Looking at the teachers these days, one feels that they are handling multifarious jobs at various levels. A teacher is seen as a mentor, administrator, a friend, a leader, and a counsellor. While performing all these tasks, they also have to ensure that the students generate results for the schools. After all, the general concept is that the teacher is ‘good’ if her students score well in exams! As a result, all of us expect school teachers to be in the race where they are trying to finish the course, making test papers, checking them and making results. This whole cycle has become so mechanical that one often feels ‘Are we as teachers doing anything to make our learning interesting?’ ‘Are our children actually learning what we have taught them?’ ‘Have we as teachers made any difference in the lives of our students?’ and most importantly “Are we enjoying what we are doing?”
If the answer to any one of the questions is ‘NO’ then it’s time to rethink and evaluate ourselves as a teacher. Keeping this process as the base, I was given an opportunity to conduct teachers’ training in a few schools in Delhi. It was a sincere attempt to polish the inherent knowledge-imparting qualities in the teachers that get suppressed under the loads of work that they are shouldering.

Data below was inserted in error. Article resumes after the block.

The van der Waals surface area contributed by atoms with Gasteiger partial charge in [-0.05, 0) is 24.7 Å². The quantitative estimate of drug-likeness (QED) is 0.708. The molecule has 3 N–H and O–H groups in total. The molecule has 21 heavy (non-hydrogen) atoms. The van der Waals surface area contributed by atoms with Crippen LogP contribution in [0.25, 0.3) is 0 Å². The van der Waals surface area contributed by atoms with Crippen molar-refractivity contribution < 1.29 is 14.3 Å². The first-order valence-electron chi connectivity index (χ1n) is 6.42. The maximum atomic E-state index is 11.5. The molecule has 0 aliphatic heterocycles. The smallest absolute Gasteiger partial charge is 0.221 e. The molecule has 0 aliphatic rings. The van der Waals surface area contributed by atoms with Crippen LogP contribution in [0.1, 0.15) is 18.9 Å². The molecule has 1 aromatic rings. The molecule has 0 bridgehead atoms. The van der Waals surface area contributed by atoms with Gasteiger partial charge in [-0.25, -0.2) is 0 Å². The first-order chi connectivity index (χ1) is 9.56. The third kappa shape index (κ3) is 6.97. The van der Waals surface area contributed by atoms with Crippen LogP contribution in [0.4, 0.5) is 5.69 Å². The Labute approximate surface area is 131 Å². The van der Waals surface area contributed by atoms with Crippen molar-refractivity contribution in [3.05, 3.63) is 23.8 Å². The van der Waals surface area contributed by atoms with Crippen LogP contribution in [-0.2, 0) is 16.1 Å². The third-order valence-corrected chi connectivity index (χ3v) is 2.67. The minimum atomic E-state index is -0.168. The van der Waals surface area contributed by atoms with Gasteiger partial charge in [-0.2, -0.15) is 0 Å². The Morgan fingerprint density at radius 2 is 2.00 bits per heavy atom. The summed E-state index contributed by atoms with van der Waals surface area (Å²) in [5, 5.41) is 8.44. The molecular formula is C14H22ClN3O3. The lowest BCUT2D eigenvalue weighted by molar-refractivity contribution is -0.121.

The initial reaction was “Teaching the teachers? I don’t think that is required!” I too agree…one cannot teach the teachers – or anyone for that matter – anything! But these workshops were conducted with the overall objective of improving the learning outcomes for the students by teachers being more impactful in their class. On the day of the training, for the first ten minutes of the session, the teachers were a little restricted and contained. Maybe that was due to the mental block – that they were attending these classes because they were lacking in some way! But as soon as the activities began, the tempo of the class got so high that it was unbelievable, and their energy touched the sky! Each one wanted to outperform the other while trying to deliver the best. What was interesting was that teachers working in groups cooperated with each other, shared responsibility and produced solutions and innovative ideas for all situations. These sessions helped teachers unwind and connect with colleagues and also focus on implementing the learnings in their classrooms. They were able to align their existing knowledge to innovative methods of teaching.
Not only this, but they also learnt how to communicate effectively, how to listen deeply and developed their verbal & non-verbal skills as communicators. They took away techniques to share feedback with students in a meaningful and impactful way. Classroom management techniques were taught where they could have better control over their students while ensuring better learning deliveries. These were conducted through role plays, group activities, extempore, speech deliveries story telling and poetry sessions. Creative teaching techniques were also shared so that they could get better in their work and most importantly ‘enjoy’ their work too!
All in all the teachers felt that these were very engaging sessions that helped them to improve the performance and experiences of the learners.